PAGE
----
Flyers

Chuck Fletcher, Alain Vigneault don't mince words over Travis Konecny's absence from Flyers training camp

Chuck Fletcher, Alain Vigneault don't mince words over Travis Konecny's absence from Flyers training camp

Updated: 5:30 p.m.

VOORHEES, N.J. — Travis Konecny was nowhere to be seen Friday at Flyers Skate Zone as 2019 training camp got underway.

And the vibes from his general manager and head coach regarding his absence weren't exactly rosy.

"I'm very disappointed that T.K. is not here," Alain Vigneault said after his first practice leading the Flyers. "It's the start of a new era, a new group, I felt that it was very important for everybody to be here. 

"With my time in the NHL, my experience, anybody that falls behind — whether it's injury or in T.K.'s situation not coming to camp — usually it takes them a little bit of time to get back at it, especially at this time with a new coaching staff and new way of doing things. 

"It's unfortunate, but I'm going to work with the players that are here and going to work extremely hard with those players."

The entire offseason has passed and Konecny, an important forward to the Flyers' 2019-20 season, remains a restricted free agent. While it's unclear when he'll be in camp, the intricacies to why the Flyers and his representation can't agree to terms on a new contract became a bit clearer Friday.

GM Chuck Fletcher said the Flyers are willing to be flexible but Konecny's camp would "prefer a longer-term deal right now." A longer-term deal might make sense for the Flyers because Konecny is only 22 years old and hasn't fully blossomed yet. Locking up Konecny for more years before he potentially hits a different tier could attract the Flyers.

While a bridge deal may be a good bet for Konecny, long-term security isn't bad, either. There are risks and rewards to both avenues, for both sides. It'll be about compromising.

"I honestly don't know what to say," Fletcher said. "I've been doing this 25 years, I think we go about it the right way, but we just can't seem to get to the same language on this one.

"Still have a ways to go. I don't really know how to characterize it, both sides are trying. It's been a little quiet recently, so we'll look to find a solution that will break the impasse."

Are the sides differing on years or money?

"Both," Fletcher said. "They have some specific demands with respect to term. We're trying to work with them in that regard. We're a little more flexible, I think we would look at a two- or three-year deal or a longer-term deal, and they prefer a longer-term deal right now, so certainly that makes it a little bit more difficult when you narrow the scope of length of term you're negotiating on. We'll continue to work at it."

For now, the Flyers have to practice, prepare and move forward without Konecny. Negotiations can change quickly, but nothing sounds promising at the moment and the Flyers have a preseason game on Monday. There's a new head coach and two new assistant coaches. There's no doubt time is precious in camp.

"It certainly doesn't help him," Fletcher said. "For us, he's a good player and can help our team. For now, you guys hear these clichés all the time, but it's no different than when you get an injury during the season, you don't have a player. We believe we have good depth, we like our depth, there's opportunity now for other players to step up and show what they can do. We'd rather Travis was here, but he's not, so we just have to move on without him and hopefully at some point he gets in."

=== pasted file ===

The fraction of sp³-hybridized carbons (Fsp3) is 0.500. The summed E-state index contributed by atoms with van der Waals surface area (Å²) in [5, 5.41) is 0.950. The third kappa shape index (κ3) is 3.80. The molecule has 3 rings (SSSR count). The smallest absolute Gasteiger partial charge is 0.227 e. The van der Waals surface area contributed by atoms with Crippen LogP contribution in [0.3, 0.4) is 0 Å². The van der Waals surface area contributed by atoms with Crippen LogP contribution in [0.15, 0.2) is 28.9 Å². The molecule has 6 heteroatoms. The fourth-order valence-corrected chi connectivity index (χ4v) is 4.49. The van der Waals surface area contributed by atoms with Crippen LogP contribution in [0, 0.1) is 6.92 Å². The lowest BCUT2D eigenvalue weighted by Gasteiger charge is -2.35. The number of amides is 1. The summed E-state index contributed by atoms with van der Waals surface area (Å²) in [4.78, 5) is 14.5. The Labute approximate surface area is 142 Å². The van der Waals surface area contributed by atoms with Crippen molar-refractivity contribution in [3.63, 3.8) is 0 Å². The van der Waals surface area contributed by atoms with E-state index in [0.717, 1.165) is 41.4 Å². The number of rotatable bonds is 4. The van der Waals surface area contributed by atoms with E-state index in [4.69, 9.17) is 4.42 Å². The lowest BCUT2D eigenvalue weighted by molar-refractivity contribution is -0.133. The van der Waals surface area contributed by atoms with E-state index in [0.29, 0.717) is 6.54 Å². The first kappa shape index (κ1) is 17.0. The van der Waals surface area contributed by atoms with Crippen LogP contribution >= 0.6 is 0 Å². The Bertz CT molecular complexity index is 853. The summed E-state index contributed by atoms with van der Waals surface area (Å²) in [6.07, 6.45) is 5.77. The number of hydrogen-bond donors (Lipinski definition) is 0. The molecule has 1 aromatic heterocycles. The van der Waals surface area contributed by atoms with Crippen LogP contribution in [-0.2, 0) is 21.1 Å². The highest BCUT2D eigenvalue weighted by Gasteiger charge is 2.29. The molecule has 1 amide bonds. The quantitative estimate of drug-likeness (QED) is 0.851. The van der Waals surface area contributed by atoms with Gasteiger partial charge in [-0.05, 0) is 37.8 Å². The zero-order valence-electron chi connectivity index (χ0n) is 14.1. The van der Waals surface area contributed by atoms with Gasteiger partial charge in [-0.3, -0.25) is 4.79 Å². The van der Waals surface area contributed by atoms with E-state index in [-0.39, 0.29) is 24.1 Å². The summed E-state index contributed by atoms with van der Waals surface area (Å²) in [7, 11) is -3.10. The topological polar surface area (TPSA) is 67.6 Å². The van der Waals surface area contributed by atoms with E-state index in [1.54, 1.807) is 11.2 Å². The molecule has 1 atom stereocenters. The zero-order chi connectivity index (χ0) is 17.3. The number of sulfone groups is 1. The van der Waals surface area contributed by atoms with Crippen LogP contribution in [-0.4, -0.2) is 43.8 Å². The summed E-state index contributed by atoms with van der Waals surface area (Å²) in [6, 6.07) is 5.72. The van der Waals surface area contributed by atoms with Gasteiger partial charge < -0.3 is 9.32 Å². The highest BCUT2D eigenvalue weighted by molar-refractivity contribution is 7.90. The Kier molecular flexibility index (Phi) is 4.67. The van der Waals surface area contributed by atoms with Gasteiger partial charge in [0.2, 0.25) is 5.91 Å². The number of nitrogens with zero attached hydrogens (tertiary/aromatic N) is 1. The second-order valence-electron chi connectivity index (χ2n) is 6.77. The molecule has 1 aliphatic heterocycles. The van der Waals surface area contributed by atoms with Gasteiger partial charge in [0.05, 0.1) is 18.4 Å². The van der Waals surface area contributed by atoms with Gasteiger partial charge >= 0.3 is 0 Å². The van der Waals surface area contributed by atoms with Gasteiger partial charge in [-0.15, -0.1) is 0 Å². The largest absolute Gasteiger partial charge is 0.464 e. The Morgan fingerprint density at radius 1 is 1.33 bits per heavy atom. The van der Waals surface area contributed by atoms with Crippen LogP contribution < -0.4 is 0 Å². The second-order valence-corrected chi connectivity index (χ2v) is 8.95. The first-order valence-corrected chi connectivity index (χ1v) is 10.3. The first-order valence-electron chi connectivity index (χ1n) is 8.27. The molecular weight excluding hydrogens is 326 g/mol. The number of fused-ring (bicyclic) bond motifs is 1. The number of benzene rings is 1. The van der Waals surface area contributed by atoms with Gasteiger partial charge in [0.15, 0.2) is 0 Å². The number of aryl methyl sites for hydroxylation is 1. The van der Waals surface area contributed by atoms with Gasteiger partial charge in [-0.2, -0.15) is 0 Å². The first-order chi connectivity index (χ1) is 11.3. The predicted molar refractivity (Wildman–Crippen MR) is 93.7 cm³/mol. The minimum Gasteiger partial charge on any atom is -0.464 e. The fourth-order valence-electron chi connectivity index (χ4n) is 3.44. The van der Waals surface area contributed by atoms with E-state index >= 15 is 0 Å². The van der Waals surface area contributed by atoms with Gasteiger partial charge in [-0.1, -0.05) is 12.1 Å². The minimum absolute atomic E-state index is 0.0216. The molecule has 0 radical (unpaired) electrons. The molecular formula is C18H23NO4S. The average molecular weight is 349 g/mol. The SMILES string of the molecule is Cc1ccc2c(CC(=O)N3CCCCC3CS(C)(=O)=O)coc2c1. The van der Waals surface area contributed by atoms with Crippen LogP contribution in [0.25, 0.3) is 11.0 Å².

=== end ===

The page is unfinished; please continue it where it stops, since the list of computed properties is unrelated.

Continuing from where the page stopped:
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What it was like to go back to work at Flyers training camp

What it was like to go back to work at Flyers training camp

These are different times; or the new norm as many like to call it.

Everyone is tasked with adjusting to these times. For me, on Monday, July 13, I was tasked with my own adjustments ... in order to watch and report on hockey. Suffice it to say, for me, life — and my simple adjustments, considering all things — could be much worse. I was happy to return to Virtua Center Flyers Skate Zone in Voorhees, New Jersey, for the first time since March 11, a span of 124 days.

The Flyers were back to work at their practice facility with the opening of training camp in preparation for the NHL's return-to-play 24-team tournament.

Monday, July 13, was different — and that's OK. I'm going to enjoy as we adjust.

Here was a different day at Flyers practice (with plenty of hand sanitizer and wearing my mask):

Checking in

I arrived to the facility at 9:23 a.m. and hung tight in my air-conditioned car. Not too bad, right?

Gritty was probably back inside on the elliptical and hitting the bench press. Respect the grind.

Typically, I would walk in through the front doors of Virtua Center Flyers Skate Zone at my own leisure, head upstairs, get situated and prepare for the day at hand.

On Monday, though, media members permitted back to the facility had to enter between 10-10:30 a.m. for a temperature and symptom check. Wearing a mask (as all were in the facility), I passed my temperature check, filled out a form answering symptom questions, and was on my way upstairs.